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Velocity, time, and displacement

  1. Sep 28, 2011 #1
    1. The problem statement, all variables and given/known data

    Using graphical methods as much as possible, answer the following questions:
    (a) What is the displacement of the object at t=6.0s?
    (b) What is the average velocity of the object between t=0.00s and t=6.0s?
    (c) What is the average speed of the object between t=0.0s and t=6.0s?
    2. Relevant equations
    1/2(rise/run)
    Vav= (delta)d/(delta)t

    3. The attempt at a solution
    (a)
    =1/2(10/1)
    (delta)d=5m

    (b)
    Vav= (delta)d/(delta)t
    = 5m/6.0s
    = 0.83m/s


    Does this look right?
     

    Attached Files:

    Last edited: Sep 28, 2011
  2. jcsd
  3. Sep 28, 2011 #2

    NascentOxygen

    User Avatar

    Staff: Mentor

    You should show your working in a way that allows us to see how you figured it out.
    Have you added up a lot of areas to find displacement? If not, then (a) is wrong.
     
  4. Sep 28, 2011 #3
    re (a)
    The direction of the displacement is important. Work out distance in one direction and distance in the opposite direction and find resultant displacement.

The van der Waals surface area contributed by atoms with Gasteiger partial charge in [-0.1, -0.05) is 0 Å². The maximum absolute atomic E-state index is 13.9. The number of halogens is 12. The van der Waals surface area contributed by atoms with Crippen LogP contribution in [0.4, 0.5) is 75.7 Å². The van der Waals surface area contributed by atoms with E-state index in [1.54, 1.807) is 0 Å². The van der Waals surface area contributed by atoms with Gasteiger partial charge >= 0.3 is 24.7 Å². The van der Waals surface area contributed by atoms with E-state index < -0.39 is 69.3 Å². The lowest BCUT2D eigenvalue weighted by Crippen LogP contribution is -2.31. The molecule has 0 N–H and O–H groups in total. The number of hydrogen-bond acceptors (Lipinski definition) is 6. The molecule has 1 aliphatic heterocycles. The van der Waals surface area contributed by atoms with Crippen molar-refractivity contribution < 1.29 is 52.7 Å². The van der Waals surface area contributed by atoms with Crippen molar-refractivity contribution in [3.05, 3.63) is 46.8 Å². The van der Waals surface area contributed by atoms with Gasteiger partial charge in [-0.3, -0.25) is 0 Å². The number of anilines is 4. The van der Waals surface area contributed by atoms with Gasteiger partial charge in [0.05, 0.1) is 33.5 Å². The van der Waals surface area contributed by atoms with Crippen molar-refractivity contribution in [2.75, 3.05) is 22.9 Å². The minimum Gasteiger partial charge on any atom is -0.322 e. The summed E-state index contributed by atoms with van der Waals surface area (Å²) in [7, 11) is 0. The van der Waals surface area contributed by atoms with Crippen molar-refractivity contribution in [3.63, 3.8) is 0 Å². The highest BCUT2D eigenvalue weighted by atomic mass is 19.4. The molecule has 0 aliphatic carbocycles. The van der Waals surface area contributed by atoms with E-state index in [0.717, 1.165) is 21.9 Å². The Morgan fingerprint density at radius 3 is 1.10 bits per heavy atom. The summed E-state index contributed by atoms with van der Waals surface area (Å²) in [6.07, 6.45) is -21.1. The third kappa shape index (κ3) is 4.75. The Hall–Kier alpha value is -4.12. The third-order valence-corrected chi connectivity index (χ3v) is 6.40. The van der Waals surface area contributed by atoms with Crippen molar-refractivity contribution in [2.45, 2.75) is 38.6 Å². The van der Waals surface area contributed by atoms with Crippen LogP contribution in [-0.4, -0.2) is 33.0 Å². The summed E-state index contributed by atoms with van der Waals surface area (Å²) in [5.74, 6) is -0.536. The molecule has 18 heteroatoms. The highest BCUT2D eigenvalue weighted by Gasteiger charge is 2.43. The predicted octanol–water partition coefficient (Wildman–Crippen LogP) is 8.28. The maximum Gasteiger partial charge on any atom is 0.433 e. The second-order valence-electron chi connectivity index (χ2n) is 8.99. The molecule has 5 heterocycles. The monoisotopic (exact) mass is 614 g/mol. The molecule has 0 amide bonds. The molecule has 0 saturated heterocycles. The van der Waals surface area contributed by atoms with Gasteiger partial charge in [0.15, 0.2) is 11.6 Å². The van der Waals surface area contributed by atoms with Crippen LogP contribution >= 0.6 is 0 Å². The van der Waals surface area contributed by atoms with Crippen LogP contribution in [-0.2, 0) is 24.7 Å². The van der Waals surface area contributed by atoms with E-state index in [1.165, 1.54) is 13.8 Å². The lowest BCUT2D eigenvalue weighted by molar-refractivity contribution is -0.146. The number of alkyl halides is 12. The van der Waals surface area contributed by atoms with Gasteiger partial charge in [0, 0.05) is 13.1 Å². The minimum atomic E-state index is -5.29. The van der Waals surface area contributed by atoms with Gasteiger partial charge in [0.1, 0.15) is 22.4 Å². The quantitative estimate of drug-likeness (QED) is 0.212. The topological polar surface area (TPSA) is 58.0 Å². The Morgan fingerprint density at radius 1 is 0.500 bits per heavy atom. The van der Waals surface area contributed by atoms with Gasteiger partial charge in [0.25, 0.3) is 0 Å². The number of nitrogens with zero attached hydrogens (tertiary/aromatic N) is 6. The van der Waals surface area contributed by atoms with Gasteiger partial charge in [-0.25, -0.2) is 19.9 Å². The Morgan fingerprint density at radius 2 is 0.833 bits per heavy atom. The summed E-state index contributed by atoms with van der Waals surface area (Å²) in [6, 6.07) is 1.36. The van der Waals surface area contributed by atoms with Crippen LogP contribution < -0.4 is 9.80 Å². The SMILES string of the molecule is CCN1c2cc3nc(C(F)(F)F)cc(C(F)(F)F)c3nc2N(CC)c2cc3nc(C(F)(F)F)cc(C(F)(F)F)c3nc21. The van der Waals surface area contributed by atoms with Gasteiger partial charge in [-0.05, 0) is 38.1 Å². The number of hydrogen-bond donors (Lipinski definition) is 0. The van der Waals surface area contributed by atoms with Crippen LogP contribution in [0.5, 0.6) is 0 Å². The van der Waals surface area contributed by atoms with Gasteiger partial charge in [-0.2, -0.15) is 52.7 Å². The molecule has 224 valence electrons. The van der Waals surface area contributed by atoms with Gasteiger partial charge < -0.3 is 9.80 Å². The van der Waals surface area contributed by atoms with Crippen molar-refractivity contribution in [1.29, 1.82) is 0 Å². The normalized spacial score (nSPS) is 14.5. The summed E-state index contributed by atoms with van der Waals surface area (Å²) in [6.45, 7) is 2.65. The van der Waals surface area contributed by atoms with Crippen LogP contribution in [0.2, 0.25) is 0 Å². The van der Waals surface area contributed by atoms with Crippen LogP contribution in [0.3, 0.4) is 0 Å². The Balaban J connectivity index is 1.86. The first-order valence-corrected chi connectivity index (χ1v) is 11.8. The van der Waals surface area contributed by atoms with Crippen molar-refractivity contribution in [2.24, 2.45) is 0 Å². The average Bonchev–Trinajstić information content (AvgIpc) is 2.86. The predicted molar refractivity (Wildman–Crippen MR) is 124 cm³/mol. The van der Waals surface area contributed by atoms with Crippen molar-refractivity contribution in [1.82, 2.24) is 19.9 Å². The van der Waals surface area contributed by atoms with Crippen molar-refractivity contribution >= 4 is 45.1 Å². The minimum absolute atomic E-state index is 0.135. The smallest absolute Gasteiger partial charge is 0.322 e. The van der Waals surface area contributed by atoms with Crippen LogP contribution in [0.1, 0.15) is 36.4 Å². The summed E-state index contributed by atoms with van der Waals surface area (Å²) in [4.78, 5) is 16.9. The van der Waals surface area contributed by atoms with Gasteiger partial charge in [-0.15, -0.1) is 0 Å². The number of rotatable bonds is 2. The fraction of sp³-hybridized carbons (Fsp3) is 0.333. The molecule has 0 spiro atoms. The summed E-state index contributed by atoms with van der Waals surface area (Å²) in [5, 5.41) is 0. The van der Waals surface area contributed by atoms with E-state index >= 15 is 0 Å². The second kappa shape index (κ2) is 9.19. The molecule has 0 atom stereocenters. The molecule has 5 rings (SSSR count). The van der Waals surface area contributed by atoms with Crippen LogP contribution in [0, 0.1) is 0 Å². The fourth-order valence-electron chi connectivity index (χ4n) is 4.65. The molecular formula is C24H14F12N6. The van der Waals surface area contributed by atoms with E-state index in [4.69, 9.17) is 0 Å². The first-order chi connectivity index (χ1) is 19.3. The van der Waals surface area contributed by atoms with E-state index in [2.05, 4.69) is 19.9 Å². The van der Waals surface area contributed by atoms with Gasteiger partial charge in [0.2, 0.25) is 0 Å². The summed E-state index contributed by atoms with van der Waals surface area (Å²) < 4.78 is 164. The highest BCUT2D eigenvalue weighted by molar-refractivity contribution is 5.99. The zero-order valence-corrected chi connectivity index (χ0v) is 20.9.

5. Sep 28, 2011 #4
    For (a):
    Displacement= area
    1/2 (1.5s)(15m [south])
    =11.5m[south]-5m[south]
    =6.25m[south]

    For (b):
    Vav= (delta)d/t
    =6.25m [south] / 6.0s
    Vav=1.04m/s [south]
     
  6. Sep 29, 2011 #5

    NascentOxygen

    User Avatar

    Staff: Mentor

    (a) Displacement = the area under the velocity vs. time graph (see attachment)

    area above the v=0 line is positive, area below the v=0 line is negative.

    Displacement at t=6 is determined as the area shown shaded. You can calculate it by counting squares and fractions of squares, or by computing areas of triangles you can see. (Preferably, use both methods, and this way you can check that your calculations agree.) If displacement were to equal zero, it means you are back to where you started from (at t=0); but it doesn't mean you've been nowhere.

    In case there is any ambiguity, I have emphasised the x-axis (line v=0) in red.

    (b) Suppose you jump in your car and drive north for 10 miles at 200 mph, then spin around and return to your starting point at again 200 mph. Your displacement is 0. Your average velocity is 0. But your average speed is 200 mph and you earn a speeding ticket.

    So take careful note whether you are asked for average velocity or average speed.
     

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